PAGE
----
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Tuesday, August 2, 2011

FDA warns of counterfeit 'morning-after' pill

FDA warns of counterfeit 'morning-after' pill

The Food and Drug Administration says the emergency "morning after" birth control pill Evital could be counterfeit and may not be safe or prevent pregnancy. The agency is asking women not to use the medication.
Evital is not approved for use in the United States.  But the FDA says, while it doesn't have evidence of "pattern targeting" of a specific ethnic group, the drug may have been distributed in Hispanic communities under the label "Evital Anticonceptivo de emergencia, 1.5mg, 1 tablet by Fluter Domull."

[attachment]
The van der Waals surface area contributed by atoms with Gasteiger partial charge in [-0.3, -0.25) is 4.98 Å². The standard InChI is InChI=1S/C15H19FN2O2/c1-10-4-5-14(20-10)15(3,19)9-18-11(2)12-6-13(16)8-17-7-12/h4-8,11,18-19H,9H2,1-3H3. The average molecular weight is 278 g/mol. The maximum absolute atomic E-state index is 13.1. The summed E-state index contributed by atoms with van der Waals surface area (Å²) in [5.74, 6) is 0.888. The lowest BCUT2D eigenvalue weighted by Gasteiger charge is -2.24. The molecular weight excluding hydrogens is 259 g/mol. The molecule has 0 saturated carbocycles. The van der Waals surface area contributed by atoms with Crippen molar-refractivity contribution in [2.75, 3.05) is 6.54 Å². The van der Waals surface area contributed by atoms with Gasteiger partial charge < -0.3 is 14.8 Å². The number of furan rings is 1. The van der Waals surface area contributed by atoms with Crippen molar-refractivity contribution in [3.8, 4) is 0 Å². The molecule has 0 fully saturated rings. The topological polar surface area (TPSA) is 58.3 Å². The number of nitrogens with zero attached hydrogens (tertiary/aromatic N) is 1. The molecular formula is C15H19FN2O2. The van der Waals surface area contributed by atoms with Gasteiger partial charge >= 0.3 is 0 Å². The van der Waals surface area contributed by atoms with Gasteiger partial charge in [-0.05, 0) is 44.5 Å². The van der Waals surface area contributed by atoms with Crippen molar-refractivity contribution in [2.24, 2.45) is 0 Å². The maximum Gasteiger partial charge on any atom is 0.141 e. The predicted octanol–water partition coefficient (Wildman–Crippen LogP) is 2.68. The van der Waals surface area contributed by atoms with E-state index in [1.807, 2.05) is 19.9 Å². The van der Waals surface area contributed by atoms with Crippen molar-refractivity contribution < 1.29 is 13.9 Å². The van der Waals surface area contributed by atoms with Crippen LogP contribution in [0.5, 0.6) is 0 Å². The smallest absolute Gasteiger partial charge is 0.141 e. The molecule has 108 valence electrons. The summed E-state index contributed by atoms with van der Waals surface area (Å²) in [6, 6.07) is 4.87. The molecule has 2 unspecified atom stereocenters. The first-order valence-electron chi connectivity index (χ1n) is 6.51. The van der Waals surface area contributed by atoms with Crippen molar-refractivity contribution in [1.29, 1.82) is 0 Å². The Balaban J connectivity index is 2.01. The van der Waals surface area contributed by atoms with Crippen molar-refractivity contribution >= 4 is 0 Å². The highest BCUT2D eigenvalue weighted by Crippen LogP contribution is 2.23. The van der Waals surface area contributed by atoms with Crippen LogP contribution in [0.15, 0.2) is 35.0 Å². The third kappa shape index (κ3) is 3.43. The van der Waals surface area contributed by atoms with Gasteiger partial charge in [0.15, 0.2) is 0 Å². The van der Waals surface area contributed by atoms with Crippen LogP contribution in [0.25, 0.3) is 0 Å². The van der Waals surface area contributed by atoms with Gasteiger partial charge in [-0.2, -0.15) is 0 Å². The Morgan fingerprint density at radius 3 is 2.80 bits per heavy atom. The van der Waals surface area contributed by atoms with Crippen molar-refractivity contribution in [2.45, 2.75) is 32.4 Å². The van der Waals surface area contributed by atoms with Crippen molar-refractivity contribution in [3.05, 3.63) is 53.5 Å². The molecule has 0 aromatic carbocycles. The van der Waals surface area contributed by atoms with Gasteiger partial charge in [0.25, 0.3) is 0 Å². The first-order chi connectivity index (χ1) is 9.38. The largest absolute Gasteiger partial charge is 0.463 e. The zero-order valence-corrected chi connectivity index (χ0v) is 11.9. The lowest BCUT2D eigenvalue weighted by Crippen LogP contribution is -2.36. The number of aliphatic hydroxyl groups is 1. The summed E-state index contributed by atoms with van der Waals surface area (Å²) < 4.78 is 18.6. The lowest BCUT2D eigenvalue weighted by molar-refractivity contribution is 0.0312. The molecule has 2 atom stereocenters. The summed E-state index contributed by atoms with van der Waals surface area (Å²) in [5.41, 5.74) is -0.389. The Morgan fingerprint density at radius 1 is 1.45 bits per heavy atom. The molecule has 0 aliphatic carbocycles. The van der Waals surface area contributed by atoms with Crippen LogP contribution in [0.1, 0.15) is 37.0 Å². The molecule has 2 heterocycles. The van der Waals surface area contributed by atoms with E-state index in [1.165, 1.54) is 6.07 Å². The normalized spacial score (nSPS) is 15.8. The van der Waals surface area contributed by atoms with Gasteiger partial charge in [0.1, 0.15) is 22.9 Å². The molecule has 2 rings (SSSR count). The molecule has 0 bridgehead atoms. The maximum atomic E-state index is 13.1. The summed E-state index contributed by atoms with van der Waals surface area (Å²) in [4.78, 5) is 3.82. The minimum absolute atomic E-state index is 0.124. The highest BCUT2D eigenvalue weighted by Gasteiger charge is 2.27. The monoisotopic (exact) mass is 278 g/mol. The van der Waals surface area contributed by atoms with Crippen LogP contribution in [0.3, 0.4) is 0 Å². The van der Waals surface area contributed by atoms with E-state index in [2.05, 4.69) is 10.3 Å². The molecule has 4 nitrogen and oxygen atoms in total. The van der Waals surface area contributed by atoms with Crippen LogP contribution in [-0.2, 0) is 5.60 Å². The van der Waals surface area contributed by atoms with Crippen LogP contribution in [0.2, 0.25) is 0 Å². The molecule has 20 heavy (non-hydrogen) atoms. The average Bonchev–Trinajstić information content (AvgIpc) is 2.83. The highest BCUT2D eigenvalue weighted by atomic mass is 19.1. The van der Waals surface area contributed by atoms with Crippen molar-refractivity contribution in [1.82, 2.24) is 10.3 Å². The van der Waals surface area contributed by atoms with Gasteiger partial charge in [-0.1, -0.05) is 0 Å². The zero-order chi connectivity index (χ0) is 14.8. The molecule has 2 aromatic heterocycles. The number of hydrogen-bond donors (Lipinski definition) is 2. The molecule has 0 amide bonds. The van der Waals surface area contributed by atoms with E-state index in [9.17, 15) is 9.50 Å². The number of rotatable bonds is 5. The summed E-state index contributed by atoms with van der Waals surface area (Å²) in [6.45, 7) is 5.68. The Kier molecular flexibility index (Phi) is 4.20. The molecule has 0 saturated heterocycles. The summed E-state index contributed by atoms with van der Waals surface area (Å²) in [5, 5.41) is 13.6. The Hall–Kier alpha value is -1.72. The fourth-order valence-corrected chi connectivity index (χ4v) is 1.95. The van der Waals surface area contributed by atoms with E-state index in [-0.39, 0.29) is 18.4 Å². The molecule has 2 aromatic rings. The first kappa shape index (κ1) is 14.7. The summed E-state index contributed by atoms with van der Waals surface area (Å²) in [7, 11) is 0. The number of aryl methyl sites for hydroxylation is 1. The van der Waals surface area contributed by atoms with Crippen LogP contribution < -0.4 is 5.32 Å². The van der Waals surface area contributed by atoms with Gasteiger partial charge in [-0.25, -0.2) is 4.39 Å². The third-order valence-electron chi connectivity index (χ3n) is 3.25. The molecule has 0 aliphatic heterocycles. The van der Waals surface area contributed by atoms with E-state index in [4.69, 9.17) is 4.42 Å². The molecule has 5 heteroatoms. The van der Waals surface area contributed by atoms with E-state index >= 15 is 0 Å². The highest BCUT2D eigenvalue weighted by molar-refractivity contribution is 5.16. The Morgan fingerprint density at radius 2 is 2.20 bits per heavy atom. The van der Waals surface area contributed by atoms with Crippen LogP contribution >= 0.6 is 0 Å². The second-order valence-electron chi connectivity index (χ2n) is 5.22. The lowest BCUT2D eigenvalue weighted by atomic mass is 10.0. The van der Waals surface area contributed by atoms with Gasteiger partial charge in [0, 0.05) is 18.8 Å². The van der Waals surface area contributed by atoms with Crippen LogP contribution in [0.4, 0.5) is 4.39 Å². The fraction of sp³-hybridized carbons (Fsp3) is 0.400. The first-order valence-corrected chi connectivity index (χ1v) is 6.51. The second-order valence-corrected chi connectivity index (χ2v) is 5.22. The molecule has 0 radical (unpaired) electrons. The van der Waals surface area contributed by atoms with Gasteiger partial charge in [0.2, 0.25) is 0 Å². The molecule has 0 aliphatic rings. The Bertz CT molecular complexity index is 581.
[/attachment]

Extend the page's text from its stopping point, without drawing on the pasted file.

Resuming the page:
"Evital was discovered through routine imports entry review and we are currently working to find out more about this apparently illegal U.S. distribution of what FDA suspects is a counterfeit product," said FDA spokeswoman Shelly Burgess.
The FDA is asking consumers to contact their doctor if they've taken the pills and had any side effects. It also is asking anyone with information about the pills to contact their Center for Drug Evaluation and Research/Ingredient Adulteration (CDER). Any information gathered will be used to get Evital off the market.
Emergency contraception can be used to prevent pregnancy up to five days after unprotected sex. Common brands are Plan B One-Step, Next Choice and ella. The drug can cost from $10 to $70 depending on the brand.
FDA-approved emergency birth control is available with a prescription and over-the-counter if you are at least 17 years old.

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